Yemen government takes control of city after separatist clashes

Yemeni fighters loyal to the government backed by the Arab coalition fighting in the country ride in the back of a pickup truck with mounted heavy machine gun. (AFP)
Updated 24 August 2019
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Yemen government takes control of city after separatist clashes

  • Fighting between the troops and forces linked to the Southern Transitional Council (STC) broke out in Shabwa on Thursday night
  • At least 11 people have been killed

SANAA: Yemeni government troops took control Saturday of the city of Ataq, two days after deadly clashes between loyalists and southern separatists in the capital of Shabwa province, a pro-government source said.
Fighting between the troops and forces linked to the Southern Transitional Council (STC) broke out in Shabwa on Thursday night, in the latest such confrontation.
At least 11 people have been killed, medical sources told AFP.
Fighters from the Elite Forces, established in 2016 and striving for the independence of southern Yemen, "were forced to retreat after entering a number of government buildings" in Ataq, the source told AFP.
The source, who spoke on condition of anonymity, also said the government troops took control of one of the Elite Forces' military camps.
"Fighting between the two sides has moved to the outskirts of the city," added the source.
The two have sent reinforcements to the area, the rival sides said on Saturday.
The flare-up in Shabwa comes after deadly clashes earlier this month between the government and troops from the so-called Security Belt, who are dominated by separatists seeking an independent south, erupted in Yemen's de-facto capital Aden.
The STC partially withdrew last week from key sites it occupied in Aden under pressure from Saudi Arabia and the UAE, but it retains control of key military sites.
The STC has since driven government troops out of two military camps in Abyan province.
While the separatists have fought against the Houthis, STC forces want to see South Yemen regain the independence it gave up with unification in 1990.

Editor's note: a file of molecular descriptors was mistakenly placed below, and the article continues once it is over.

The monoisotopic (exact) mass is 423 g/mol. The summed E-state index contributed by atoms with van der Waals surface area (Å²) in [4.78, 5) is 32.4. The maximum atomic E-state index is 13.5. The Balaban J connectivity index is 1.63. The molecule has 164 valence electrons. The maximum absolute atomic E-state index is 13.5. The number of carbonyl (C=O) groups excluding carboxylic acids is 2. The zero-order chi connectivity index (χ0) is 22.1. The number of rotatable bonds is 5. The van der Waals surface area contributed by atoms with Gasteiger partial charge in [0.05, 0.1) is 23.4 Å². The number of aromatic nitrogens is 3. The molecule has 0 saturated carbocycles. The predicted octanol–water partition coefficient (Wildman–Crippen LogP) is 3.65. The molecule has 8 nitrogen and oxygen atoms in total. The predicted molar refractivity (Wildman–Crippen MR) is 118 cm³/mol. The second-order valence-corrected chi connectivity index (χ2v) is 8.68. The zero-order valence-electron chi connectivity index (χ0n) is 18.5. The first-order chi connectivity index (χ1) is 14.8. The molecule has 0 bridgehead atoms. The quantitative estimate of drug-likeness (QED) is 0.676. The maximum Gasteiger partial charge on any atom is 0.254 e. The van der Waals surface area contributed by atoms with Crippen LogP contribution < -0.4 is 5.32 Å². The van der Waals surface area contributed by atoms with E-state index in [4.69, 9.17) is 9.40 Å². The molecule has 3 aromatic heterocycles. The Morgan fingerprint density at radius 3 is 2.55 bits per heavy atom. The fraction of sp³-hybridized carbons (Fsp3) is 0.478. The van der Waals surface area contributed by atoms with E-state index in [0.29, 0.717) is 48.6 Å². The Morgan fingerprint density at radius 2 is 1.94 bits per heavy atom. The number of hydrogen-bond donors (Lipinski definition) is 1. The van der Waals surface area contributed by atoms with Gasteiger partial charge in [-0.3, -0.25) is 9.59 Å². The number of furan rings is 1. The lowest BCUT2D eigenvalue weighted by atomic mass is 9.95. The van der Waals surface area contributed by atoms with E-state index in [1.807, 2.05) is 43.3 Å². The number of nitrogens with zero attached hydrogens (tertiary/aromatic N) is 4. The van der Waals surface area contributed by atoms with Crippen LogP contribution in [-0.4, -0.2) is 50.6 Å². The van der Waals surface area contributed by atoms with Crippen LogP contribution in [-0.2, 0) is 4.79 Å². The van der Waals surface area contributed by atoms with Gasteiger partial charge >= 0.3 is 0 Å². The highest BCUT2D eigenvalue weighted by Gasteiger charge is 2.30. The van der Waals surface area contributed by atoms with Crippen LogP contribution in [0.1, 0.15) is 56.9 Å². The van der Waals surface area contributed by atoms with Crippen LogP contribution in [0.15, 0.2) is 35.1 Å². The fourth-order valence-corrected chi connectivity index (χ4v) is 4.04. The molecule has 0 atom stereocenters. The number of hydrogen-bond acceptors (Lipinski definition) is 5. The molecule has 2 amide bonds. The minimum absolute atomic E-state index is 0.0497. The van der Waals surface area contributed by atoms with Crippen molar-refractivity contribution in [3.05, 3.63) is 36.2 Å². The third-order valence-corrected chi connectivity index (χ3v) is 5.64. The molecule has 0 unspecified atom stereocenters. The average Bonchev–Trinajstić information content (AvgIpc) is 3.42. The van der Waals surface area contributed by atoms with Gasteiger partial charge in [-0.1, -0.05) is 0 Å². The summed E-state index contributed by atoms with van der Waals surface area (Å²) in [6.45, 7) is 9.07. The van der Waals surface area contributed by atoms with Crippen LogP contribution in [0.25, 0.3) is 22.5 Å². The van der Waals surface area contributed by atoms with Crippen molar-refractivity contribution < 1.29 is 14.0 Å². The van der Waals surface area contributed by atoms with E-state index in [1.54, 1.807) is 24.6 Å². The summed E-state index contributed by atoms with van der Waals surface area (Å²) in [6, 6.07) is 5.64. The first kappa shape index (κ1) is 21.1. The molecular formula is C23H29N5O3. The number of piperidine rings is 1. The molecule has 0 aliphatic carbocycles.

Thousands return to government-seized areas in northwest Syria: state media

Updated 15 September 2019
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Thousands return to government-seized areas in northwest Syria: state media

  • The Syrian Observatory reported “around 3,000 people” going home from other areas under regime control
  • The Idlib region is one of the last holdouts of opposition forces

DAMASCUS: Thousands have returned to their hometowns in northwest Syria after military advances by government loyalist against militants and allied rebels, state media said Sunday.
“Thousands of citizens return to their villages and towns of the northern Hama countryside and the southern Idlib countryside,” state news agency SANA said.
The Syrian Observatory for Human Rights, a Britain-based monitor, reported “around 3,000 people” going home from other areas under regime control.
Since August 31, a cease-fire announced by regime backer Russia has largely held in northwestern Syria, though the Observatory has reported sporadic bombardment.
SANA said the returns came amid “government efforts to return the displaced to their towns and villages.”
The Idlib region of around three million people, many of them dispaced by fighting in other areas, is one of the last holdouts of opposition to forces backing Syrian President Bashar Assad.
Moscow announced the cease-fire late last month after four months of deadly violence that displaced 400,000 people, most of whom fled north within the jihadist-run bastion, according to the United Nations.
Regime forces had chipped away at the southern edges of the jihadist-run stronghold throughout August, retaking towns and villages in the north of Hama province and the south of Idlib province.
Syria’s civil war has killed more than 370,000 people since it started in 2011 with the repression of anti-government protests.
Assad’s regime now controls more than 60 percent of the country after notching up a series of victories against rebels and jihadists with key Russian backing since 2015.
But a large chunk of Idlib, fully administered by Syria’s former Al-Qaeda affiliate since January, as well as a Kurdish-held swathe of the oil-rich northeast, remain beyond its reach.